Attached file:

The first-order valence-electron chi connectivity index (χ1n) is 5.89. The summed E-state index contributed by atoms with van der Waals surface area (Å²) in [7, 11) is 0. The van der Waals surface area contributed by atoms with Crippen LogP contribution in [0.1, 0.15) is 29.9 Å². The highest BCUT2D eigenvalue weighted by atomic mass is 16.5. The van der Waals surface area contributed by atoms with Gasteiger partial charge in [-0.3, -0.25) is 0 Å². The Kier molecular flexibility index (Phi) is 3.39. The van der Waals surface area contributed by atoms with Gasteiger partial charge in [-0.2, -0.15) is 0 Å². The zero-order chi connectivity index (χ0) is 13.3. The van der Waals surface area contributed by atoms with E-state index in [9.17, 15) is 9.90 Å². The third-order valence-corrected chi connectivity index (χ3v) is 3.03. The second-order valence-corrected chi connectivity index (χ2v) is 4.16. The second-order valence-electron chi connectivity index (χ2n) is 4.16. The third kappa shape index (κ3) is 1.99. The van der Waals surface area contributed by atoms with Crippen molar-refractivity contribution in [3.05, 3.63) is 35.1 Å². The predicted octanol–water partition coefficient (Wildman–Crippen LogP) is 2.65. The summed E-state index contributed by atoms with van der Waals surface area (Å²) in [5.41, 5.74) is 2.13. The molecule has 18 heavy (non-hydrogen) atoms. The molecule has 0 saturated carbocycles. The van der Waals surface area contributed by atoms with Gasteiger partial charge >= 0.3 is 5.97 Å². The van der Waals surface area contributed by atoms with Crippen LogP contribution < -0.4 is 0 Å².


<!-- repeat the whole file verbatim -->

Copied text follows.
The first-order valence-electron chi connectivity index (χ1n) is 5.89. The summed E-state index contributed by atoms with van der Waals surface area (Å²) in [7, 11) is 0. The van der Waals surface area contributed by atoms with Crippen LogP contribution in [0.1, 0.15) is 29.9 Å². The highest BCUT2D eigenvalue weighted by atomic mass is 16.5. The van der Waals surface area contributed by atoms with Gasteiger partial charge in [-0.3, -0.25) is 0 Å². The Kier molecular flexibility index (Phi) is 3.39. The van der Waals surface area contributed by atoms with Gasteiger partial charge in [-0.2, -0.15) is 0 Å². The zero-order chi connectivity index (χ0) is 13.3. The van der Waals surface area contributed by atoms with E-state index in [9.17, 15) is 9.90 Å². The third-order valence-corrected chi connectivity index (χ3v) is 3.03. The second-order valence-corrected chi connectivity index (χ2v) is 4.16. The second-order valence-electron chi connectivity index (χ2n) is 4.16. The third kappa shape index (κ3) is 1.99. The van der Waals surface area contributed by atoms with Crippen molar-refractivity contribution in [3.05, 3.63) is 35.1 Å². The predicted octanol–water partition coefficient (Wildman–Crippen LogP) is 2.65. The summed E-state index contributed by atoms with van der Waals surface area (Å²) in [5.41, 5.74) is 2.13. The molecule has 18 heavy (non-hydrogen) atoms. The molecule has 0 saturated carbocycles. The van der Waals surface area contributed by atoms with Gasteiger partial charge >= 0.3 is 5.97 Å². The van der Waals surface area contributed by atoms with Crippen LogP contribution < -0.4 is 0 Å².